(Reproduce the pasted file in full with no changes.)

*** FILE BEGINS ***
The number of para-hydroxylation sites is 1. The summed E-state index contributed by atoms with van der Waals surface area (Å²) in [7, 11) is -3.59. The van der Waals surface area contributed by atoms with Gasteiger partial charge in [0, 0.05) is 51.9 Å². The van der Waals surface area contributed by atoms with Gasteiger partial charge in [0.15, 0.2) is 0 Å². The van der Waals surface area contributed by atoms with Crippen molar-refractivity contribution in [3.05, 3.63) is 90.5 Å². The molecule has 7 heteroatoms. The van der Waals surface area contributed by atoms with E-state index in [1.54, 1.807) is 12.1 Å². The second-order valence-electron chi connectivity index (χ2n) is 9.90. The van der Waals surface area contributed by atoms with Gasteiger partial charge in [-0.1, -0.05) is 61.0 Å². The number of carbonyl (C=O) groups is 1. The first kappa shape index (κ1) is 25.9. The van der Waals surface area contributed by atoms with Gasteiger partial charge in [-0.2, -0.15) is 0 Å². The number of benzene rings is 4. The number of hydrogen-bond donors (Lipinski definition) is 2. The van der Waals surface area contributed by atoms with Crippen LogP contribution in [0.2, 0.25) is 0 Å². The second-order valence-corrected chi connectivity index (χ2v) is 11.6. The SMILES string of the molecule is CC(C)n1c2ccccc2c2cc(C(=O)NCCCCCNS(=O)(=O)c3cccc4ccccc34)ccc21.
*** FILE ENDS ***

The number of para-hydroxylation sites is 1. The summed E-state index contributed by atoms with van der Waals surface area (Å²) in [7, 11) is -3.59. The van der Waals surface area contributed by atoms with Gasteiger partial charge in [0, 0.05) is 51.9 Å². The van der Waals surface area contributed by atoms with Gasteiger partial charge in [0.15, 0.2) is 0 Å². The van der Waals surface area contributed by atoms with Crippen molar-refractivity contribution in [3.05, 3.63) is 90.5 Å². The molecule has 7 heteroatoms. The van der Waals surface area contributed by atoms with E-state index in [1.54, 1.807) is 12.1 Å². The second-order valence-electron chi connectivity index (χ2n) is 9.90. The van der Waals surface area contributed by atoms with Gasteiger partial charge in [-0.1, -0.05) is 61.0 Å². The number of carbonyl (C=O) groups is 1. The first kappa shape index (κ1) is 25.9. The van der Waals surface area contributed by atoms with Gasteiger partial charge in [-0.2, -0.15) is 0 Å². The number of benzene rings is 4. The number of hydrogen-bond donors (Lipinski definition) is 2. The van der Waals surface area contributed by atoms with Crippen LogP contribution in [0.2, 0.25) is 0 Å². The second-order valence-corrected chi connectivity index (χ2v) is 11.6. The SMILES string of the molecule is CC(C)n1c2ccccc2c2cc(C(=O)NCCCCCNS(=O)(=O)c3cccc4ccccc34)ccc21.